A typical Earthship can produce 25 to 50 percent of the food its residents need, depending on a multitude of factors including diet, climate and how much time is spent on garden maintenance, said Phil Basehart, a construction team leader. If you follow a plant-based diet, you may never have to visit a grocery store again. This appeals not only to rugged survivalists, but to people suddenly worried about where their food will come from after the pandemic. “We got more business because of it,” Basehart said. “People were looking at this as their panic room, so to speak.”
Steven Jewett, a pumpkin farmer and real estate broker in New York’s Catskills region who describes himself as a “liberal prepper,” bought an Earthship in October with three friends as a rental property — under the condition that if any of them lose their home because of a catastrophe, “we get to go to one of our vacation houses until the dust clears.”
Jewett’s group paid $396,000 for their Earthship — more than the asking price of $379,000 — beating out two other bidders. Earthships sell for similar prices as conventional homes of comparable size and location, and cost slightly more to build, although their design can save owners money over time. Jewett estimates the group saves about $1,500 each year in utility costs.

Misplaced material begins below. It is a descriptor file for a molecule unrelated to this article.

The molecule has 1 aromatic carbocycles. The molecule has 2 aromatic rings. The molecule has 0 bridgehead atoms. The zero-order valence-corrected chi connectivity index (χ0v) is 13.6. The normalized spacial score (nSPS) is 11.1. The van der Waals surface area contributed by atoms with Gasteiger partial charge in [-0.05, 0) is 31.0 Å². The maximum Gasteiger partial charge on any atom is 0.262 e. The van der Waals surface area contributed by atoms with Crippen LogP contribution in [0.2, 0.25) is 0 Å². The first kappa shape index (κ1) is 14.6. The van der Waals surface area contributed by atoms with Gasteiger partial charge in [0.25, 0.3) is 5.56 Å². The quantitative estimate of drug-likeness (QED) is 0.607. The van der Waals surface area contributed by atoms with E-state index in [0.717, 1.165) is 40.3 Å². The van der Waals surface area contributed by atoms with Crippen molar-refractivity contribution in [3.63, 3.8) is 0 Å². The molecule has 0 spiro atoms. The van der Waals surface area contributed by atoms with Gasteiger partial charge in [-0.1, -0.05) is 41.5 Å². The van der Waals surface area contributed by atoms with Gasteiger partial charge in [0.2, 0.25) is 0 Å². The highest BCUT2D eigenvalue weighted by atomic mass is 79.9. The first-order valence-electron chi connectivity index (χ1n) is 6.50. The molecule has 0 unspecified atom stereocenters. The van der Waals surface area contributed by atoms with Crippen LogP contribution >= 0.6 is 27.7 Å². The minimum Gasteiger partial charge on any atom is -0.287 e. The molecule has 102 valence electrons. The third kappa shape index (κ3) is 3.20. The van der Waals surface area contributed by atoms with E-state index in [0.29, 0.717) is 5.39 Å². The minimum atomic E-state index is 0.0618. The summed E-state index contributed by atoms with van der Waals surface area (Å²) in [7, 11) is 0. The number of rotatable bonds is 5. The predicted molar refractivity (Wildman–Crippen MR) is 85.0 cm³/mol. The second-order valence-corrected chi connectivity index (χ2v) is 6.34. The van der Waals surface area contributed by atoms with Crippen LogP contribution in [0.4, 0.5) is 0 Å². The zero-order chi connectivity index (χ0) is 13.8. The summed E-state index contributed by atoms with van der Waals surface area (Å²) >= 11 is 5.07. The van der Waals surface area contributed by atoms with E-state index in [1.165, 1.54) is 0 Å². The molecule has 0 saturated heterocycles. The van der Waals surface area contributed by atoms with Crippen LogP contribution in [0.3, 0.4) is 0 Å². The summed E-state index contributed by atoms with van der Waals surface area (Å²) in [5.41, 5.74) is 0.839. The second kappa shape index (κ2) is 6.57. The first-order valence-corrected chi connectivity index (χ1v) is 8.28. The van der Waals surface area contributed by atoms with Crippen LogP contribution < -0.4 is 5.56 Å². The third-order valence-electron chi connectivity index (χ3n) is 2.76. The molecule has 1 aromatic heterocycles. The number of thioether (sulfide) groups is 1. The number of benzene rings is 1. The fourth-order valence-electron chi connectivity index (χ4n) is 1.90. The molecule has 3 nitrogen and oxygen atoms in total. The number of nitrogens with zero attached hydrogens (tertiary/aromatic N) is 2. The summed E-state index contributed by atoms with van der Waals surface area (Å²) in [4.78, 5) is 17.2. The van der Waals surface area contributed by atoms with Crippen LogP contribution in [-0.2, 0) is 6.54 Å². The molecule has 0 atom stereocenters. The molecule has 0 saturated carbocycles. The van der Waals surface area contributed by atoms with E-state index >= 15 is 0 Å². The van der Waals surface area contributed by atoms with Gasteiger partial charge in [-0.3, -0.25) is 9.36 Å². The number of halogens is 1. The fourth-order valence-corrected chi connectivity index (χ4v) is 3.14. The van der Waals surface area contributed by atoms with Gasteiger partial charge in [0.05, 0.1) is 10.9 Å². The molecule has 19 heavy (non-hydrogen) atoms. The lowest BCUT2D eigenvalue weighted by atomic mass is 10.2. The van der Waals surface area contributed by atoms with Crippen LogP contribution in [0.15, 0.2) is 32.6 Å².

But there are also stories of failed builds and abandoned projects, sometimes after tens of thousands of dollars have been spent, and Reynolds has faced lawsuits from unsatisfied buyers. Earthships are experimental, evolving and imperfect structures, and most American families cannot afford expensive growing pains.
Enthusiasts warn against buying or building an Earthship before participating in an Earthship Academy, in which students pay about $1,000 to spend a month helping with a build and taking classes on construction and maintenance. An Earthship is “not plug and play,” said Dobson, who graduated in October from the academy in Taos, and homeowners can be “dependent on people in the Earthship community” to help them solve problems. They’re also hard to build, and many prospective owners hire the for-profit Earthship Biotecture as contractors. “You’re packing 400 pounds of dirt into a tire,” Dobson said. “That’s one of the hardest things I’ve ever done.”